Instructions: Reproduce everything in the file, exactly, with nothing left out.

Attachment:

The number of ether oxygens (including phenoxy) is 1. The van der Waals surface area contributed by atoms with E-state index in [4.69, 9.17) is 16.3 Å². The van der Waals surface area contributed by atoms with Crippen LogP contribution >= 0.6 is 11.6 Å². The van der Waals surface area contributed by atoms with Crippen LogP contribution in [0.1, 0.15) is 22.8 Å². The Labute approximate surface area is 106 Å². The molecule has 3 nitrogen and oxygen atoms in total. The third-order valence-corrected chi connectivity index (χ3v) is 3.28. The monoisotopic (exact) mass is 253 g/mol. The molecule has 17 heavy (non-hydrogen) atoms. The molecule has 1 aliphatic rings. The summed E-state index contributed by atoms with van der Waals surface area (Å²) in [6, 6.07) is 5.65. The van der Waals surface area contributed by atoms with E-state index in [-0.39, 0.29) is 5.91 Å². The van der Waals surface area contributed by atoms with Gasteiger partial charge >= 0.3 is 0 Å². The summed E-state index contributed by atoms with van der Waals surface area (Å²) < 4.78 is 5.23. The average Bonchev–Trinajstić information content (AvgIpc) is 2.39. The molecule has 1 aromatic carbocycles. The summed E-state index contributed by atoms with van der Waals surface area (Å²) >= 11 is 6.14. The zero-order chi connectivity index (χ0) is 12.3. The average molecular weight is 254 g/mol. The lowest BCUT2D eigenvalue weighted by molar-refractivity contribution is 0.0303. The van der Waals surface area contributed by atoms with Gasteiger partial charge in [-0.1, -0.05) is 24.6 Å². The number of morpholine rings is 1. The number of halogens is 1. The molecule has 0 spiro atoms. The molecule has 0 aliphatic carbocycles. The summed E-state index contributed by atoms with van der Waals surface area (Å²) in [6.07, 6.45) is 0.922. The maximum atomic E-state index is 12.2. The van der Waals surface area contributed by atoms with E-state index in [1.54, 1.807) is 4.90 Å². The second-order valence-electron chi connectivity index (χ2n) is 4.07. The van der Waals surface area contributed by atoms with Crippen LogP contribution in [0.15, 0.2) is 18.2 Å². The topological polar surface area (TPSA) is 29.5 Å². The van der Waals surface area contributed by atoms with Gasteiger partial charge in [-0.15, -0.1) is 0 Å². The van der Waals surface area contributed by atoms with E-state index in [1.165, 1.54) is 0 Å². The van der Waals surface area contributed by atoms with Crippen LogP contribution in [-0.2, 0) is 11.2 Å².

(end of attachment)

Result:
The number of ether oxygens (including phenoxy) is 1. The van der Waals surface area contributed by atoms with E-state index in [4.69, 9.17) is 16.3 Å². The van der Waals surface area contributed by atoms with Crippen LogP contribution >= 0.6 is 11.6 Å². The van der Waals surface area contributed by atoms with Crippen LogP contribution in [0.1, 0.15) is 22.8 Å². The Labute approximate surface area is 106 Å². The molecule has 3 nitrogen and oxygen atoms in total. The third-order valence-corrected chi connectivity index (χ3v) is 3.28. The monoisotopic (exact) mass is 253 g/mol. The molecule has 17 heavy (non-hydrogen) atoms. The molecule has 1 aliphatic rings. The summed E-state index contributed by atoms with van der Waals surface area (Å²) in [6, 6.07) is 5.65. The van der Waals surface area contributed by atoms with E-state index in [-0.39, 0.29) is 5.91 Å². The van der Waals surface area contributed by atoms with Gasteiger partial charge >= 0.3 is 0 Å². The summed E-state index contributed by atoms with van der Waals surface area (Å²) < 4.78 is 5.23. The average Bonchev–Trinajstić information content (AvgIpc) is 2.39. The molecule has 1 aromatic carbocycles. The summed E-state index contributed by atoms with van der Waals surface area (Å²) >= 11 is 6.14. The zero-order chi connectivity index (χ0) is 12.3. The average molecular weight is 254 g/mol. The lowest BCUT2D eigenvalue weighted by molar-refractivity contribution is 0.0303. The van der Waals surface area contributed by atoms with Gasteiger partial charge in [-0.1, -0.05) is 24.6 Å². The number of morpholine rings is 1. The number of halogens is 1. The molecule has 0 spiro atoms. The molecule has 0 aliphatic carbocycles. The summed E-state index contributed by atoms with van der Waals surface area (Å²) in [6.07, 6.45) is 0.922. The maximum atomic E-state index is 12.2. The van der Waals surface area contributed by atoms with E-state index in [1.54, 1.807) is 4.90 Å². The second-order valence-electron chi connectivity index (χ2n) is 4.07. The van der Waals surface area contributed by atoms with Crippen LogP contribution in [0.15, 0.2) is 18.2 Å². The topological polar surface area (TPSA) is 29.5 Å². The van der Waals surface area contributed by atoms with Gasteiger partial charge in [-0.15, -0.1) is 0 Å². The van der Waals surface area contributed by atoms with E-state index in [1.165, 1.54) is 0 Å². The van der Waals surface area contributed by atoms with Crippen LogP contribution in [-0.2, 0) is 11.2 Å².